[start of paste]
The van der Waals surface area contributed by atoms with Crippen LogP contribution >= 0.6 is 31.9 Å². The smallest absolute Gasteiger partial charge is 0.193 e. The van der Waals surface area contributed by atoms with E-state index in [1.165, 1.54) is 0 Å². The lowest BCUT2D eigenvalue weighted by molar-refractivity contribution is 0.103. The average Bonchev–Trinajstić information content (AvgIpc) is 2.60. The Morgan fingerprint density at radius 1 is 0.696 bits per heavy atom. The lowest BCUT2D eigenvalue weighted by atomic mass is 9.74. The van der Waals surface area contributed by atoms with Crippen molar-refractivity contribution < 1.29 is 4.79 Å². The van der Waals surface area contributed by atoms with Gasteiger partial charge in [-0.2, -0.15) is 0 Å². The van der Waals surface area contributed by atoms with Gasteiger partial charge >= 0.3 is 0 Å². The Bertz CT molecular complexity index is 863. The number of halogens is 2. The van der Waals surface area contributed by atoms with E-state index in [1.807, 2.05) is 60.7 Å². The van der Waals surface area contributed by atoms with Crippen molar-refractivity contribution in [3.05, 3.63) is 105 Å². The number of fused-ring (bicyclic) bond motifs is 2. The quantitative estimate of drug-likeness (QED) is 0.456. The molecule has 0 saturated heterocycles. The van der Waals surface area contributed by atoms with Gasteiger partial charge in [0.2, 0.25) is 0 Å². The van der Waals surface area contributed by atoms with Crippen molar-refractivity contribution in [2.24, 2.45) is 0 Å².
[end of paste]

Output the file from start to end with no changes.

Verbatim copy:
The van der Waals surface area contributed by atoms with Crippen LogP contribution >= 0.6 is 31.9 Å². The smallest absolute Gasteiger partial charge is 0.193 e. The van der Waals surface area contributed by atoms with E-state index in [1.165, 1.54) is 0 Å². The lowest BCUT2D eigenvalue weighted by molar-refractivity contribution is 0.103. The average Bonchev–Trinajstić information content (AvgIpc) is 2.60. The Morgan fingerprint density at radius 1 is 0.696 bits per heavy atom. The lowest BCUT2D eigenvalue weighted by atomic mass is 9.74. The van der Waals surface area contributed by atoms with Crippen molar-refractivity contribution < 1.29 is 4.79 Å². The van der Waals surface area contributed by atoms with Gasteiger partial charge in [-0.2, -0.15) is 0 Å². The van der Waals surface area contributed by atoms with Gasteiger partial charge >= 0.3 is 0 Å². The Bertz CT molecular complexity index is 863. The number of halogens is 2. The van der Waals surface area contributed by atoms with E-state index in [1.807, 2.05) is 60.7 Å². The van der Waals surface area contributed by atoms with Crippen molar-refractivity contribution in [3.05, 3.63) is 105 Å². The number of fused-ring (bicyclic) bond motifs is 2. The quantitative estimate of drug-likeness (QED) is 0.456. The molecule has 0 saturated heterocycles. The van der Waals surface area contributed by atoms with Gasteiger partial charge in [0.2, 0.25) is 0 Å². The van der Waals surface area contributed by atoms with Crippen molar-refractivity contribution in [2.24, 2.45) is 0 Å².